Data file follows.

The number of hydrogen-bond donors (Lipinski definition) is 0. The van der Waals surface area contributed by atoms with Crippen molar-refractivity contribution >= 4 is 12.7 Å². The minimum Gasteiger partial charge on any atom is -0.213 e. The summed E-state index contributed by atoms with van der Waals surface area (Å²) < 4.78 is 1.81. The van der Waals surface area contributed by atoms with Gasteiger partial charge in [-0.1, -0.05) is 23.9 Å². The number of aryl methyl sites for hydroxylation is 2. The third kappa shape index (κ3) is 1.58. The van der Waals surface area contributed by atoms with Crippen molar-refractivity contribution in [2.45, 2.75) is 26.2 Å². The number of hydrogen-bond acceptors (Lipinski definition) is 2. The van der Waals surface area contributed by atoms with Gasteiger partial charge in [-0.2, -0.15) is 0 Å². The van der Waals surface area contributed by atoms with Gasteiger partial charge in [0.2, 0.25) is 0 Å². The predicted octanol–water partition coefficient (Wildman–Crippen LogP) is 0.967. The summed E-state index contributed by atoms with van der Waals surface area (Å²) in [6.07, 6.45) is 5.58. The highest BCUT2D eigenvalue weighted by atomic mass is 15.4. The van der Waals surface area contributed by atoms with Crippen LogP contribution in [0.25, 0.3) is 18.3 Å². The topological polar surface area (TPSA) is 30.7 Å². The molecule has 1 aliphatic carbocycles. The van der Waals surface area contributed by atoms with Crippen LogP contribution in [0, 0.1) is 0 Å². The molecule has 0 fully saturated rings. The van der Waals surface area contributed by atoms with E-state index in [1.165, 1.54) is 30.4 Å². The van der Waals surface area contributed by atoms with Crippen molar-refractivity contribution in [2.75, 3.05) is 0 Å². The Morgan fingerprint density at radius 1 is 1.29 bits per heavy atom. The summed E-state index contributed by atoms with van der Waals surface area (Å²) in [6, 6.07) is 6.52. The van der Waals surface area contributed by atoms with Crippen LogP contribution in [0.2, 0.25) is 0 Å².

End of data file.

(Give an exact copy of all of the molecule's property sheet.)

The number of hydrogen-bond donors (Lipinski definition) is 0. The van der Waals surface area contributed by atoms with Crippen molar-refractivity contribution >= 4 is 12.7 Å². The minimum Gasteiger partial charge on any atom is -0.213 e. The summed E-state index contributed by atoms with van der Waals surface area (Å²) < 4.78 is 1.81. The van der Waals surface area contributed by atoms with Gasteiger partial charge in [-0.1, -0.05) is 23.9 Å². The number of aryl methyl sites for hydroxylation is 2. The third kappa shape index (κ3) is 1.58. The van der Waals surface area contributed by atoms with Crippen molar-refractivity contribution in [2.45, 2.75) is 26.2 Å². The number of hydrogen-bond acceptors (Lipinski definition) is 2. The van der Waals surface area contributed by atoms with Gasteiger partial charge in [-0.2, -0.15) is 0 Å². The van der Waals surface area contributed by atoms with Gasteiger partial charge in [0.2, 0.25) is 0 Å². The predicted octanol–water partition coefficient (Wildman–Crippen LogP) is 0.967. The summed E-state index contributed by atoms with van der Waals surface area (Å²) in [6.07, 6.45) is 5.58. The highest BCUT2D eigenvalue weighted by atomic mass is 15.4. The van der Waals surface area contributed by atoms with Crippen LogP contribution in [0.25, 0.3) is 18.3 Å². The topological polar surface area (TPSA) is 30.7 Å². The molecule has 1 aliphatic carbocycles. The van der Waals surface area contributed by atoms with Crippen LogP contribution in [0, 0.1) is 0 Å². The molecule has 0 fully saturated rings. The van der Waals surface area contributed by atoms with E-state index in [1.165, 1.54) is 30.4 Å². The van der Waals surface area contributed by atoms with Crippen molar-refractivity contribution in [2.75, 3.05) is 0 Å². The Morgan fingerprint density at radius 1 is 1.29 bits per heavy atom. The summed E-state index contributed by atoms with van der Waals surface area (Å²) in [6, 6.07) is 6.52. The van der Waals surface area contributed by atoms with Crippen LogP contribution in [0.2, 0.25) is 0 Å².